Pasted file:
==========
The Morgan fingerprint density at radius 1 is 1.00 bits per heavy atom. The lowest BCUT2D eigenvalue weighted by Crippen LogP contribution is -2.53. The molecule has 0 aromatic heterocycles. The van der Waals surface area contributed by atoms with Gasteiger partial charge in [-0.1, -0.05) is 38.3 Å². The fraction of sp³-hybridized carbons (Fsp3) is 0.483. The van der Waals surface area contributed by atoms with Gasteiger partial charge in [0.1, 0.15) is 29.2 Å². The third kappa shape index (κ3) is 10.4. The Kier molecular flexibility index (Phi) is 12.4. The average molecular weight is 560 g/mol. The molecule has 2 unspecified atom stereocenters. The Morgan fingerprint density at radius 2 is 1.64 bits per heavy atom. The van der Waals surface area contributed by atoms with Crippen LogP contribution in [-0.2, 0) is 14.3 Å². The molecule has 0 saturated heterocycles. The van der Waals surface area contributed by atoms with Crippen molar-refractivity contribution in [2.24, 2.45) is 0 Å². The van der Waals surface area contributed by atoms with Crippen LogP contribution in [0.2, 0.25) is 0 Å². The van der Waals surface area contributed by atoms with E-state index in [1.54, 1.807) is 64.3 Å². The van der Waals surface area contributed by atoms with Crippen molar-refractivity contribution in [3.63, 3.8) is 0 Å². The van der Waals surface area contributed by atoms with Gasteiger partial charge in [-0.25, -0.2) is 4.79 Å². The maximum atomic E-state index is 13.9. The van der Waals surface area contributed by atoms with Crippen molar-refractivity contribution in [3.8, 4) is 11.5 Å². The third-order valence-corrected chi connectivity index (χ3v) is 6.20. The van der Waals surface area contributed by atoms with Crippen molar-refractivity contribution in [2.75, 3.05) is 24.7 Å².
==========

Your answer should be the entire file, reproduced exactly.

The Morgan fingerprint density at radius 1 is 1.00 bits per heavy atom. The lowest BCUT2D eigenvalue weighted by Crippen LogP contribution is -2.53. The molecule has 0 aromatic heterocycles. The van der Waals surface area contributed by atoms with Gasteiger partial charge in [-0.1, -0.05) is 38.3 Å². The fraction of sp³-hybridized carbons (Fsp3) is 0.483. The van der Waals surface area contributed by atoms with Gasteiger partial charge in [0.1, 0.15) is 29.2 Å². The third kappa shape index (κ3) is 10.4. The Kier molecular flexibility index (Phi) is 12.4. The average molecular weight is 560 g/mol. The molecule has 2 unspecified atom stereocenters. The Morgan fingerprint density at radius 2 is 1.64 bits per heavy atom. The van der Waals surface area contributed by atoms with Crippen LogP contribution in [-0.2, 0) is 14.3 Å². The molecule has 0 saturated heterocycles. The van der Waals surface area contributed by atoms with Crippen molar-refractivity contribution in [2.24, 2.45) is 0 Å². The van der Waals surface area contributed by atoms with Crippen LogP contribution in [0.2, 0.25) is 0 Å². The van der Waals surface area contributed by atoms with E-state index in [1.54, 1.807) is 64.3 Å². The van der Waals surface area contributed by atoms with Crippen molar-refractivity contribution in [3.63, 3.8) is 0 Å². The van der Waals surface area contributed by atoms with Gasteiger partial charge in [-0.25, -0.2) is 4.79 Å². The maximum atomic E-state index is 13.9. The van der Waals surface area contributed by atoms with Crippen molar-refractivity contribution in [3.8, 4) is 11.5 Å². The third-order valence-corrected chi connectivity index (χ3v) is 6.20. The van der Waals surface area contributed by atoms with Crippen molar-refractivity contribution in [2.75, 3.05) is 24.7 Å².